Q: What more can the industry do as a whole to combat increasing scheme fees, in your eyes?
A: Largely owing to the significant market power that Visa and Mastercard hold, scheme fees have been on the increase for years: the industry ought to respond by regulating fees and fostering competition.
Although some effort has been made to ease pressure off merchants through the Interchange Fee Regulation (IFR) of June 2015, several aspects of the regulation were suboptimal – one of the most obvious areas being a lack of regulation for scheme fees. This has led to a significant erosion of savings intended with the implementation of IFR, and scheme fees could be brought within scope of the IFR caps in order to address the issue.
Alternatively, a move to foster competition could also be fruitful. Within the payments supply chain, the schemes represent the least competitive entities, with Visa and Mastercard dominating globally. There is a lack of competitive pressure keeping Visa and Mastercard in check and therefore the introduction of a significant competitor should help to ensure innovation and efficiency in the market, particularly with the decline of cash. Whether this is through Payment Initiation Service Providers (PISPs) and open banking or whether it is through the introduction of a card equivalent Single European Payment Area (SEPA), healthy competition will go a long way towards easing the burden of payment acceptance for merchants.
Q: Should I be thinking about WeChat Pay and Alipay as a European merchant?
A: Thinking about? Absolutely. Implementing? It depends. The hugely popular Chinese payment methods may currently be more suited to European merchants with high volumes of Chinese outbound tourist spend, but both Tencent and Ant Financial – parent companies of WeChat Pay and Alipay, respectively – have shown initial signs of targeting local consumers in Europe.
Alipay and WeChat Pay operate through mobile QR codes, with a number of integration options ranging from a printed merchant QR code that customers scan with their phones to a QR code reader built into the merchants’ point of sale that scans customer mobiles. The majority of consumers in China have both payment methods installed on their mobiles, meaning that merchants can credibly threaten to stop accepting one without the risk of losing significant sales: meaning there is a distinct competitive dynamic between the two, in contrast to Visa and Mastercard. Because of this, fees for WeChat Pay and Alipay are significantly lower than typical card fees in Asia Pacific.
With both payment methods now opening up their services to customers with non-Chinese bank accounts, and Alipay introducing ‘Mini Programmes’ to capture customers before flying to China, the permeation of the European payments landscape seems to be accelerating – and merchants need to be ready to understand the impact that could have.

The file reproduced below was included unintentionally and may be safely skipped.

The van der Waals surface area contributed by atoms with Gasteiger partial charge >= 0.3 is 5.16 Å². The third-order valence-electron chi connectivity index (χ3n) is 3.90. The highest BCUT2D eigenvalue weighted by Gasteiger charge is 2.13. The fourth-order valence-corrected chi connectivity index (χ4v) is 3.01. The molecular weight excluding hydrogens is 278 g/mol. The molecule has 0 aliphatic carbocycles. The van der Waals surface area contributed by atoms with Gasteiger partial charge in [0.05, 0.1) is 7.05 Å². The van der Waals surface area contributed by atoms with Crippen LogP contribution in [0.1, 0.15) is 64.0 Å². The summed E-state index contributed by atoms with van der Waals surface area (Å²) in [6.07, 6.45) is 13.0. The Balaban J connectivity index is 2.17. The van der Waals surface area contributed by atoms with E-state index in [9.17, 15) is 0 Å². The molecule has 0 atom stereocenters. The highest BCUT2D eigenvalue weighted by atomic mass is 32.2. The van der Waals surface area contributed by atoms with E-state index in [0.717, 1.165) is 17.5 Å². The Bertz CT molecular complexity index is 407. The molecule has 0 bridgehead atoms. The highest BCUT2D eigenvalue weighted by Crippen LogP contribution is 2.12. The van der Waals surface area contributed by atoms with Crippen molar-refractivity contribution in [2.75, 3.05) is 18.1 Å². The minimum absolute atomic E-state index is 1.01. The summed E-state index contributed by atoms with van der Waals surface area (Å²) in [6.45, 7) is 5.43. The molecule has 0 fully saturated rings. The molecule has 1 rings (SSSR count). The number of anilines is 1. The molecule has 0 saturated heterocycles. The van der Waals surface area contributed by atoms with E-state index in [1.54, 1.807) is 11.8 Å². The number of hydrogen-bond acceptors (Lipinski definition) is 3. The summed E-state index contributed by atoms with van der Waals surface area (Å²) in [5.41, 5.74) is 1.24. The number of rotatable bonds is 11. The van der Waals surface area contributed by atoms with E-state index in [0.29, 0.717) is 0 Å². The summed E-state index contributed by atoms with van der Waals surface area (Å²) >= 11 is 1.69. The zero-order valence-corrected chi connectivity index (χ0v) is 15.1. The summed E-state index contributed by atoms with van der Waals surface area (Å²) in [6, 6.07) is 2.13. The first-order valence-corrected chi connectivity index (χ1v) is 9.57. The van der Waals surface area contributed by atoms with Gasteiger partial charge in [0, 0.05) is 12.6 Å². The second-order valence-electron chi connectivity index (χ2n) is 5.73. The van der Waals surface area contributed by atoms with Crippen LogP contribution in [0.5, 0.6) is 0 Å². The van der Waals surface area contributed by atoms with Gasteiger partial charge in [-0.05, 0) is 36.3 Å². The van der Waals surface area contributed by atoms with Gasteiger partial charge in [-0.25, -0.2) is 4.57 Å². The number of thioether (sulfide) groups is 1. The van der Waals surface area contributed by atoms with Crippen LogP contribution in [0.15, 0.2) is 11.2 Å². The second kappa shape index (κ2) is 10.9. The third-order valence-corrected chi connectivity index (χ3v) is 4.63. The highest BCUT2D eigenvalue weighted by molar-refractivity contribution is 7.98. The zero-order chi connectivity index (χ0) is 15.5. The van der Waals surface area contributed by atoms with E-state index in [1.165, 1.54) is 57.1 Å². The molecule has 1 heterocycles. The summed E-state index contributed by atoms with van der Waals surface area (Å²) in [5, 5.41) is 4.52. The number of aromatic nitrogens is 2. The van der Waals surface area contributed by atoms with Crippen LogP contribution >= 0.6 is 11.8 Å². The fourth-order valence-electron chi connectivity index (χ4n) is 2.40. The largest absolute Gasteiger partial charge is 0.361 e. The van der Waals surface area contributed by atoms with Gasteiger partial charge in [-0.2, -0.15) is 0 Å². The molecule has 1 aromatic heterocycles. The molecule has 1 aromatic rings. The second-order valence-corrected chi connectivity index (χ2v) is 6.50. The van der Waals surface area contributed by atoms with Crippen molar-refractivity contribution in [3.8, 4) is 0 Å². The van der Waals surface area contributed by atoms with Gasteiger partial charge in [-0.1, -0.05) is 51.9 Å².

Q: How do we encourage/incentivise our customers to use the payment methods that are cheaper for us as merchants?
A: New and innovative payment methods are entering the market almost daily, and for merchants it can be difficult to identify which are the most likely to disrupt the status quo. While many new payment types come at a premium price, there are a number of solutions that can actually reduce merchants’ costs if implemented correctly. In particular, Payment Initiation Service Providers (PISPs) – as defined in the Second Payment Services Directive (PSD2) – look set to provide merchants with tangible benefits, utilising existing bank account to bank account payment systems to reduce costs by cutting out the card schemes and merchant acquirers.
Given the ban on surcharging that was also introduced as part of PSD2, discouraging consumers from using more expensive payment methods has become a more difficult task. Fortunately, the legislation still allows for merchants to steer consumers towards certain payment methods, meaning that it is possible to incentivise customers with ‘points’ from rewards programmes, for example. If merchants want to benefit from lower payments acceptance costs and other benefits, then they must help to make those options consumers’ number one choice at the point of sale.
Q: Where do you see the future of domestic card schemes? Are the domestic schemes a solution to compete with the global schemes of Visa and Mastercard?
A: Domestic card schemes generally offer more competitive rates when compared to the global schemes and we typically find Visa and Mastercard struggling to dominate markets where domestic card schemes exist. That being said, in the interest of interoperability, cards issued by domestic schemes are often co-badged with international schemes for use abroad. This is particularly important for European merchants who see significant cross border sales, as a transaction using – for example – a German-issued girocard in Spain would need to be routed through the co-badged global scheme. In this respect, merchants that see substantial cross-border volume still rely heavily on global schemes.
As far as the future of domestic card schemes is concerned, a European equivalent of the US PIN Debit networks may perhaps not be too far off. The US PIN Debit networks operate in a similar fashion to domestic card networks except that there is a level of interoperability across networks. The Durbin Amendment introduced in 2010 mandated every card to be badged with at least two networks (schemes), allowing merchants to route transactions through the most cost-effective network available – resulting in significant savings. Given that the EU is looking to build on the Single European Payment Area (SEPA) by replicating it for cards, the introduction of a European wide network connecting domestic schemes with co-badging requirements could provide the European payments market with a much needed ‘shake-up’: finally addressing the dominance of the global card schemes.